Sunday, February 21, 2016

The gates of repentance

Open to me the gates of repentance, O Giver of Life,
For my spirit rises early to pray towards Your holy temple.
Bearing the temple of my body all defiled;
But in Your compassion, purify me by the lovingkindness
of Your mercy.

Lead me on the paths of salvation, O Mother of God,
For I have profaned my soul with shameful sins,
and have wasted my life in laziness.
But by your intercessions, deliver me from all impurity.

When I think of the many evil things I have done, wretch that I am,
I tremble at the fearful day of judgement.
But trusting in Your lovingkindness, like David I cry to You:
Have mercy on me, O God, according to Your great mercy!

Today we are at the Sunday of the Publican and the Pharisee, not yet Lent, but it's never too soon to pursue repentance, as the hymn quoted above testifies. This Lord's day we met these images once again, spoken by the Word of God in human form, our Lord Jesus Christ. Nor is it ever too soon to yearn for true discipleship, for the grace of God who alone bestows it upon us, praying in the words of Ephraim of Syria…

O Lord and Master of my life,
take away from me the will to be lazy and to be sad,
the desire to get ahead of other people and to boast and brag.
Give me instead a pure and humble spirit,
the will to be patient with other people, and to love them.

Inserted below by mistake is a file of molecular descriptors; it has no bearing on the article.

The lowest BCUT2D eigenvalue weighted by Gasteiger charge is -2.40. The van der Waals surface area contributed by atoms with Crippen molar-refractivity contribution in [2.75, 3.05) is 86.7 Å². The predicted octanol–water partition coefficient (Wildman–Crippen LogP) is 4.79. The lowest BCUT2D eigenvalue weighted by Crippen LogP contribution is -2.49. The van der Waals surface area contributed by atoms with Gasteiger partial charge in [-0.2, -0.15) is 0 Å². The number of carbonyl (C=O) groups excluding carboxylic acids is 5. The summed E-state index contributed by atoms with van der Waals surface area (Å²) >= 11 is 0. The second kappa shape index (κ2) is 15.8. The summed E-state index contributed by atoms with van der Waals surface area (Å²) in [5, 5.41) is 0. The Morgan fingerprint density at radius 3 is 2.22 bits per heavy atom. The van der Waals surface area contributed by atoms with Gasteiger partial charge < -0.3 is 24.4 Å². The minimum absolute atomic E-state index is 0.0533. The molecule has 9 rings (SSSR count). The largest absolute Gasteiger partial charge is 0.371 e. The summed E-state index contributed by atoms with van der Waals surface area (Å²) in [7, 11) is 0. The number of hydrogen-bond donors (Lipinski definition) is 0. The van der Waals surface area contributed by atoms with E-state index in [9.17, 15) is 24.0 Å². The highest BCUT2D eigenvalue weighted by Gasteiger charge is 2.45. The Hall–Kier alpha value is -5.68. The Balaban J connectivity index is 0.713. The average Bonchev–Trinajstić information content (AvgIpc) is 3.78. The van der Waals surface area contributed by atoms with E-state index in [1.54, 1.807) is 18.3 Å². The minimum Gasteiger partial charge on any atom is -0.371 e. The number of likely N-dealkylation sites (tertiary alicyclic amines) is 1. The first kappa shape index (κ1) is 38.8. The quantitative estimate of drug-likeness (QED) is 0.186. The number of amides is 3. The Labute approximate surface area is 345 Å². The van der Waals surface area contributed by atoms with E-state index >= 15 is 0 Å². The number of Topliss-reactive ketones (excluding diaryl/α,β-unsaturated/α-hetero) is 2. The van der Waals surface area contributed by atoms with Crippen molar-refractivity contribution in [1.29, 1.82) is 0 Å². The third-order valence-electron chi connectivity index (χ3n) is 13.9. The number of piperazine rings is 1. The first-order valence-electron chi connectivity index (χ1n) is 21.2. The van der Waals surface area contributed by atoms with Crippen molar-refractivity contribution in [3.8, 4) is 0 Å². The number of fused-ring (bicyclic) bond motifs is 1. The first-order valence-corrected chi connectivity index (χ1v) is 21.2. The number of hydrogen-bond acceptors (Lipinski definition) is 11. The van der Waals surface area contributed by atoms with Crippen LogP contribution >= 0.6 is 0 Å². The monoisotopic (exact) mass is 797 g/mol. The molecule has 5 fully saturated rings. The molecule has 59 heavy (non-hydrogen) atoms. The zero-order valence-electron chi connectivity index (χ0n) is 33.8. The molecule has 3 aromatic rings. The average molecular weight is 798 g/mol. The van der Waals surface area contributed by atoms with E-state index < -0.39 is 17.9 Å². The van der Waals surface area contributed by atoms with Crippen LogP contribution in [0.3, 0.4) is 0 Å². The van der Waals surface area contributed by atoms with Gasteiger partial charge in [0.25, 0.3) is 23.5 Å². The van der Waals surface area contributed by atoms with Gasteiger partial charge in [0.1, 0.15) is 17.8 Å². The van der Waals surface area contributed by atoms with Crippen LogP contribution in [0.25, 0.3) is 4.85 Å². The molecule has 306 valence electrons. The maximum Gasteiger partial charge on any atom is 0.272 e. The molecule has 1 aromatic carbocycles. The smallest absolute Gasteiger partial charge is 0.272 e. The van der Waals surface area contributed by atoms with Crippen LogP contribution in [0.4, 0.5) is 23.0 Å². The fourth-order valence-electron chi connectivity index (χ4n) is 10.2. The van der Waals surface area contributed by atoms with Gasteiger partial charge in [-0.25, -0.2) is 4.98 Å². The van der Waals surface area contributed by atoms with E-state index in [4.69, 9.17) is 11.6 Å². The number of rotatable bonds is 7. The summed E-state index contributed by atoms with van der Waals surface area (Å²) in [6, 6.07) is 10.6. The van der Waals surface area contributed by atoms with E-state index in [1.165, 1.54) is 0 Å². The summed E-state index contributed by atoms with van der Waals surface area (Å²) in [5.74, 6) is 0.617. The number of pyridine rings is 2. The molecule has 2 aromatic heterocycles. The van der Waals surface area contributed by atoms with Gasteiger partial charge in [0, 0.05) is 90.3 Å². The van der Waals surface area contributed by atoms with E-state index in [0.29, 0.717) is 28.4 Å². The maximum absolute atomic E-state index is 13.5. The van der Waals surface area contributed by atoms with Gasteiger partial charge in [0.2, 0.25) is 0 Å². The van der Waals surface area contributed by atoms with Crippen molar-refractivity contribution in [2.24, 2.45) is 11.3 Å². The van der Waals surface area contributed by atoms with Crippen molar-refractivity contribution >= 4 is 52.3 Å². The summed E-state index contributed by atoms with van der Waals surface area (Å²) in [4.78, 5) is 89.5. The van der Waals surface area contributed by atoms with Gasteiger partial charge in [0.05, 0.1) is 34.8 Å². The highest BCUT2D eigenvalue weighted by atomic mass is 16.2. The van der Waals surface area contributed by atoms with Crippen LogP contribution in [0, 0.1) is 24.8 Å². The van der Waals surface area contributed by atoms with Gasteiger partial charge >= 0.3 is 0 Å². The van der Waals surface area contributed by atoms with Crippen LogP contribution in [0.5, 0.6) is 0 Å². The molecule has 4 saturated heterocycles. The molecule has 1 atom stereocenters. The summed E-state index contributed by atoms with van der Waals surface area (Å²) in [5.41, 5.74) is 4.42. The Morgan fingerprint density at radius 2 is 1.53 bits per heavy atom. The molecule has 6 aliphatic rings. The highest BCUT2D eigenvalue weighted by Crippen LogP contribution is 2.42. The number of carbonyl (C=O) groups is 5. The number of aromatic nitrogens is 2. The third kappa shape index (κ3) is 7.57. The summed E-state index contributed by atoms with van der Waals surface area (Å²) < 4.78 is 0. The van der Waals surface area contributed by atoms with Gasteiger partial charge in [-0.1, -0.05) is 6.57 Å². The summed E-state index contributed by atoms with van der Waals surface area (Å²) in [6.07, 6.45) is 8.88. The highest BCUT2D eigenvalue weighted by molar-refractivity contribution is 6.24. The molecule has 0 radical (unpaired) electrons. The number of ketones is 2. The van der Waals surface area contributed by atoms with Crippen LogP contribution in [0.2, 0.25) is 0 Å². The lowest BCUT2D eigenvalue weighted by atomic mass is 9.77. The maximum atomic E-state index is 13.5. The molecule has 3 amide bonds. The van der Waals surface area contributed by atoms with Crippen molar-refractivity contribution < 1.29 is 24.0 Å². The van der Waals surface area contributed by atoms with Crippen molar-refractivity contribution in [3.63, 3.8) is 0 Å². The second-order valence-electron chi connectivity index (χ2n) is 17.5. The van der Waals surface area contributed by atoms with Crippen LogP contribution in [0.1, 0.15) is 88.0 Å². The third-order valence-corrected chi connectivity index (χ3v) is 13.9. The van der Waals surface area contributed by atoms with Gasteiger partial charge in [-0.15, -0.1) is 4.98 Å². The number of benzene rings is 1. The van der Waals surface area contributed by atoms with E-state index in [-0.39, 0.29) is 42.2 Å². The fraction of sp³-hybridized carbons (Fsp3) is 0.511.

Let me realize my own mistakes,
and keep me from judging the things other people do,
for You are blessed now and for evermore.

This prayer is associated with the time of Sarakostí, Great Lent, the forty-plus days of fasting before the feast of the Resurrection of our Lord and Savior Jesus Christ, the Pascha, the ‘Passover of God’, the Lamb without spot, slain before the foundation of the world.
Yet the fast is not a program of ascetic discipline designed for our pride. As the fathers teach, ‘Eat what you please, anything, but not the flesh of your brothers.’ To remember this prayer and say it faithfully and with all our heart, even if only once in this fast, with prostrations or without, it doesn't matter. God knows our hearts. He knows our lives. All we have to do is bring our burdens to Him, and lay them down before His Cross, and receive from Him what we do not deserve but what He longs to grant us, great mercy.

Prayer. Speaking to God. He speaks to us, we speak to Him. In our own words, or in words that we make our own, partaking of the mind of the Church, when we read aloud or inwardly what we find in our prayer books. Do you think it is really any different, whether we speak to Him out of our private treasury, or out of the treasury that the saints have bequeathed us? Maybe to some of us, but not to Him. Again, He is listening to our hearts, and our hearts are listening to Him. ‘Remembering our most-holy, most blessed…’ and praying with her and all the saints, as we join them in the heavenlies, ‘a great multitude that no one could count, from every nation, tribe, people and language, standing before the throne and in front of the Lamb… wearing white robes… holding palm branches in their hands,’ there we are, together, one in faith, one in hope, one in charity:
There is the Church, and there is no other.

Prayer is the language of welcome between heaven and earth.

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